- Luke Sharrett/The New York Times
- Robert S. Mueller III, the special counsel investigating the Trump campaign’s dealings with Russia.
By CHARLIE SAVAGE
© 2017 New York Times News Service
WASHINGTON — A newfound memo from Kenneth W. Starr’s independent counsel investigation into President Bill Clinton sheds fresh light on a constitutional puzzle that is taking on mounting significance amid the Trump-Russia inquiry: Can a sitting president be indicted?The 56-page memo, locked in the National Archives for nearly two decades and obtained by The New York Times under the Freedom of Information Act, amounts to the most thorough government-commissioned analysis rejecting a generally held view that presidents are immune from prosecution while in office.
“It is proper, constitutional, and legal for a federal grand jury to indict a sitting president for serious criminal acts that are not part of, and are contrary to, the president’s official duties,” the Starr office memo concludes. “In this country, no one, even President Clinton, is above the law.”
Starr assigned Ronald Rotunda, a prominent conservative professor of constitutional law and ethics, to write the memo in spring 1998 after deputies advised him that they had gathered enough evidence to ask a grand jury to indict Clinton, the memo shows.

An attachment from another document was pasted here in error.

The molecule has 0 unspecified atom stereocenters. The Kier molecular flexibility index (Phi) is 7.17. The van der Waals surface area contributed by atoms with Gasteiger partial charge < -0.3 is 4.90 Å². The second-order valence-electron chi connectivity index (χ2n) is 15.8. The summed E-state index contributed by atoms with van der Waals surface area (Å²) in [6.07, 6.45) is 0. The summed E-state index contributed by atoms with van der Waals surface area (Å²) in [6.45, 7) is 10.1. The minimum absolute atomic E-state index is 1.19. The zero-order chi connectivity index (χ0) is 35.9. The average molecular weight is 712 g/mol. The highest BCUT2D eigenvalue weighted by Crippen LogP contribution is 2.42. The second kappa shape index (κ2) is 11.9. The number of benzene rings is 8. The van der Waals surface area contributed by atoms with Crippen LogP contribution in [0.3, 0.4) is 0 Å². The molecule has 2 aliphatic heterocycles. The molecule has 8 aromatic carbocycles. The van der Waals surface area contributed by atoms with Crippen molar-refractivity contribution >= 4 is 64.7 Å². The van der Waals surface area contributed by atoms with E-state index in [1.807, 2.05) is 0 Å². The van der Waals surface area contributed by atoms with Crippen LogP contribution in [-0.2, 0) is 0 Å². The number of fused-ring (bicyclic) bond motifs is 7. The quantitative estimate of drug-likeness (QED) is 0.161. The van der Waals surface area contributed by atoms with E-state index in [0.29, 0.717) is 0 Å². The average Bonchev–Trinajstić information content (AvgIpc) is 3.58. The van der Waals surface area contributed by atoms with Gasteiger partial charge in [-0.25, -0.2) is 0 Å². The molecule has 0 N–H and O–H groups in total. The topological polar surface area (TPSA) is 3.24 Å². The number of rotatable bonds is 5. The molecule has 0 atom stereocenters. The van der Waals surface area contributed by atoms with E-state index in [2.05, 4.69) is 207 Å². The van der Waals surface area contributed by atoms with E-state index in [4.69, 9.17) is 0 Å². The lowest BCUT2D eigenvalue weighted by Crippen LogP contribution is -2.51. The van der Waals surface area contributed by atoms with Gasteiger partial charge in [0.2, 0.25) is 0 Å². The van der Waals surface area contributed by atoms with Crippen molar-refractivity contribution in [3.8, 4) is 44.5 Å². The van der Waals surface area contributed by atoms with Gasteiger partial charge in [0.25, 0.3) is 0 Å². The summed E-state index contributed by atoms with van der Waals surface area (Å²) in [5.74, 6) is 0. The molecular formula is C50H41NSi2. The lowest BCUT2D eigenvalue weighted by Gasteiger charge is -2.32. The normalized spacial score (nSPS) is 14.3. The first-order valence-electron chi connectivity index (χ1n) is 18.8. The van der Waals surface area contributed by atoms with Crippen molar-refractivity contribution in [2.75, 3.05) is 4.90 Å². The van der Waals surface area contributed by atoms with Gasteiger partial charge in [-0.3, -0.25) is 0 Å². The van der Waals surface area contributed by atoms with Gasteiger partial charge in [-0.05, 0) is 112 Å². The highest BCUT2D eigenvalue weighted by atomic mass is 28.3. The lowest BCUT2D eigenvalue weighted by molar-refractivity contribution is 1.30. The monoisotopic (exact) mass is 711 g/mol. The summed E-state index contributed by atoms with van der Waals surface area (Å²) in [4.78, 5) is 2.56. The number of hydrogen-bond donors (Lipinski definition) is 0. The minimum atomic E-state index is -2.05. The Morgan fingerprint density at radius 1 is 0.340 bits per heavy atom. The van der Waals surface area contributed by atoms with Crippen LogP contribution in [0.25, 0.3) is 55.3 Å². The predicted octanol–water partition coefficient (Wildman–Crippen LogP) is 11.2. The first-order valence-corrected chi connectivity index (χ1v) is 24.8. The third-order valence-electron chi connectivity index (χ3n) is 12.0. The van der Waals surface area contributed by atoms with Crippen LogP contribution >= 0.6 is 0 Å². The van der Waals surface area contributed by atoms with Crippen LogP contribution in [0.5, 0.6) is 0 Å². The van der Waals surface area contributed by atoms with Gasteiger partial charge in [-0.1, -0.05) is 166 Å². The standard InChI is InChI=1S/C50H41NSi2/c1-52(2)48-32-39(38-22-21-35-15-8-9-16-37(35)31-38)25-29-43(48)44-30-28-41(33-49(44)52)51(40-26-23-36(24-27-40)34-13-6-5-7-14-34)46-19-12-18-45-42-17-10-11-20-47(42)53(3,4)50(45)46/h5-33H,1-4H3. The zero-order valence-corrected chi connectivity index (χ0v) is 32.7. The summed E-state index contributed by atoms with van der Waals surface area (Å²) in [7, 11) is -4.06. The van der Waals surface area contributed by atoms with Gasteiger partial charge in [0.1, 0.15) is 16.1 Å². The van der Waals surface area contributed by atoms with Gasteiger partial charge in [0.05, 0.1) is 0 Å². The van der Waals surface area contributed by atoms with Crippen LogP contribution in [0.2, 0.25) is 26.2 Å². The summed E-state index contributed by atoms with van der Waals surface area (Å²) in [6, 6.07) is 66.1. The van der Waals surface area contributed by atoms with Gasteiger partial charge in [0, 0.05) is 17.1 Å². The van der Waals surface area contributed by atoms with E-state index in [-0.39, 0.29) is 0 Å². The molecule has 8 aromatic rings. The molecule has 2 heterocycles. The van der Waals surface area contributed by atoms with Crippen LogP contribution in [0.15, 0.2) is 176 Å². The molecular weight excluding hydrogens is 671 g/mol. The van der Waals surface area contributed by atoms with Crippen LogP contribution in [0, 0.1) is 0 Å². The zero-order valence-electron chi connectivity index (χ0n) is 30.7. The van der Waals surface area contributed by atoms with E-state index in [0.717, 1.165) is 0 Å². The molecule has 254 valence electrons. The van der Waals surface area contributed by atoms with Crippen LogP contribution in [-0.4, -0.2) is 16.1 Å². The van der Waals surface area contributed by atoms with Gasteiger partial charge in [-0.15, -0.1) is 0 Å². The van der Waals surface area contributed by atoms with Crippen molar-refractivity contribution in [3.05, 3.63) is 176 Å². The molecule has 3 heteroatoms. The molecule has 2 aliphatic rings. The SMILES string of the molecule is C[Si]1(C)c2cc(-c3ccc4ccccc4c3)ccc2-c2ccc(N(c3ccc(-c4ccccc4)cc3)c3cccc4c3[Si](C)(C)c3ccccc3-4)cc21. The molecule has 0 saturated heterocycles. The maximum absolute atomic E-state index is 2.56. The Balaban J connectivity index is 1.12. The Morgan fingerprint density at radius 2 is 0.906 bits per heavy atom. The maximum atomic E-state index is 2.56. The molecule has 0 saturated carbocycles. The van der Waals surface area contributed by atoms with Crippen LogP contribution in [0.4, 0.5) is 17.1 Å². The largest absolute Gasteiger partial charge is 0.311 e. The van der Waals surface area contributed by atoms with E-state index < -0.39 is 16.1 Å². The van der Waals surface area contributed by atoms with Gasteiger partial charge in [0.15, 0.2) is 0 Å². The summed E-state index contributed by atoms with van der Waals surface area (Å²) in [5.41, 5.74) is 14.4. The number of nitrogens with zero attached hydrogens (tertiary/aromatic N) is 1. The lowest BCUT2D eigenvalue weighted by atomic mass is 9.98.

Other prosecutors working for Starr developed a draft indictment of Clinton, which The Times has also requested be made public.
In 1974, the Watergate special counsel, Leon Jaworski, had also received a memo from his staff saying he could indict the president, in that instance Richard M. Nixon, while he was in office, and later made that case in a court brief. Those documents, however, explore the topic significantly less extensively than the Starr office memo.
In the end, both Jaworski and Starr let congressional impeachment proceedings play out and did not try to indict the presidents while they remained in office. Starr, who had decided he could indict Clinton, said in a recent interview that he had concluded the more prudent and appropriate course was simply referring the matter to Congress for potential impeachment.
As Robert S. Mueller III, the special counsel in the latest